Now, while following John Mueller’s advice, the basics of crawl errors can be summed up by the points listed below:
The larger the website, the more difficult it is to get the crawl error number to 0. In order to do this, first, you need to determine the level of “importance” and “urgency” for the errors. The best way to determine the importance and urgency levels is to look at when the error was detected and where it is happening.
You can download an error sample via a CSV file including up to 1,000 error items from your coverage report. In this report, the URL that detected the error and the crawl date that detected the error are included. The ‘when’ and ‘where’ of the error occurrence can be viewed as a sample checklist, but you can analyze this data as well.
However, it is important to keep in mind that this sample is not a randomly sampled sample as in the sample survey, so it is not strictly a “sample”. Nevertheless, to get a rough idea, it is very useful information.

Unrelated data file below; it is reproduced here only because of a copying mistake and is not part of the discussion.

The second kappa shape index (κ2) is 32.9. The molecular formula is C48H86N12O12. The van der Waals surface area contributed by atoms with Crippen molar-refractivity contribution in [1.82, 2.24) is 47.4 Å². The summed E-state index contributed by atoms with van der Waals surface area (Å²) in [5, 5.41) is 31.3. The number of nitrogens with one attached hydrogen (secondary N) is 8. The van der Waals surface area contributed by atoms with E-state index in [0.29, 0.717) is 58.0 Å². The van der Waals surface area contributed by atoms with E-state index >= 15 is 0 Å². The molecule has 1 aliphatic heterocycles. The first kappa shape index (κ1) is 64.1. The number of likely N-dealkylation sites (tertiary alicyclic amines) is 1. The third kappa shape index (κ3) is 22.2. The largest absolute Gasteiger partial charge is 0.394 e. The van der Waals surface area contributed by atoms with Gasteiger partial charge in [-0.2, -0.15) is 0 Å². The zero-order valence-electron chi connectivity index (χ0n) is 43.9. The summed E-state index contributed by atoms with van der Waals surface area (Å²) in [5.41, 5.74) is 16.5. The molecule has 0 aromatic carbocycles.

The above graph indicates:
When looking at the graph, you can see that there’s a drastic change with a sudden large volume of blue-colored errors. The green-colored soft 404 errors have waves of change depending on the month, but there is no drastic or sudden change as seen for the blue colored crawl errors. By looking closely at the detection date this way, you can begin to understand the tendency of the error occurrence frequency.
Next, the figure above is a compilation of these errors by location. As explained earlier, the blue indicates crawl errors and the green indicates soft 404 errors. This time, I classified the data by the first directory URL, and tried to illustrate it using Tableau (data is a sample).
By looking at this, you can see that an error has occurred in a specific directory (in this case, the column directory). However, if the number of URLs in the column directory is originally high, it may be natural that the number of errors is high, and it should be kept in mind that it is not a strict sample extraction. Through this method, it is possible to roughly grasp where on the site the problem is occurring by totaling the location where the error occurs.